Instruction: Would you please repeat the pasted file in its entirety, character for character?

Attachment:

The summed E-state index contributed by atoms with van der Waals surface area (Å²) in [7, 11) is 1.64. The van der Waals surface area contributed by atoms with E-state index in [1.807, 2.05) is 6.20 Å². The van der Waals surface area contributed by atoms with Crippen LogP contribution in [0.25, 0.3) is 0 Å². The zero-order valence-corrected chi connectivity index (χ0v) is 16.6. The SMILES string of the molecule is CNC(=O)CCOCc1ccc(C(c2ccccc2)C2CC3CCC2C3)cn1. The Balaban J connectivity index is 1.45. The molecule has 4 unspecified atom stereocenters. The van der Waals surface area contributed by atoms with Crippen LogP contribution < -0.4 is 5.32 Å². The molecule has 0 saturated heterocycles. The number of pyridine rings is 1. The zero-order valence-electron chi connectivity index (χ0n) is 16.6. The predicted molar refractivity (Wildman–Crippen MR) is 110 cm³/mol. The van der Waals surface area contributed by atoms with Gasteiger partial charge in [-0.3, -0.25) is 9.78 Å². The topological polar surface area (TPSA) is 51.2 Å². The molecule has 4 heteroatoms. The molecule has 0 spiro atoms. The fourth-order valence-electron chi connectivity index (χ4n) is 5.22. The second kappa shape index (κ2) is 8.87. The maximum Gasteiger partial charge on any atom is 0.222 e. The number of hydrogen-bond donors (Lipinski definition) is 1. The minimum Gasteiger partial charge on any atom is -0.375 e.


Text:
The summed E-state index contributed by atoms with van der Waals surface area (Å²) in [7, 11) is 1.64. The van der Waals surface area contributed by atoms with E-state index in [1.807, 2.05) is 6.20 Å². The van der Waals surface area contributed by atoms with Crippen LogP contribution in [0.25, 0.3) is 0 Å². The zero-order valence-corrected chi connectivity index (χ0v) is 16.6. The SMILES string of the molecule is CNC(=O)CCOCc1ccc(C(c2ccccc2)C2CC3CCC2C3)cn1. The Balaban J connectivity index is 1.45. The molecule has 4 unspecified atom stereocenters. The van der Waals surface area contributed by atoms with Crippen LogP contribution < -0.4 is 5.32 Å². The molecule has 0 saturated heterocycles. The number of pyridine rings is 1. The zero-order valence-electron chi connectivity index (χ0n) is 16.6. The predicted molar refractivity (Wildman–Crippen MR) is 110 cm³/mol. The van der Waals surface area contributed by atoms with Gasteiger partial charge in [-0.3, -0.25) is 9.78 Å². The topological polar surface area (TPSA) is 51.2 Å². The molecule has 4 heteroatoms. The molecule has 0 spiro atoms. The fourth-order valence-electron chi connectivity index (χ4n) is 5.22. The second kappa shape index (κ2) is 8.87. The maximum Gasteiger partial charge on any atom is 0.222 e. The number of hydrogen-bond donors (Lipinski definition) is 1. The minimum Gasteiger partial charge on any atom is -0.375 e.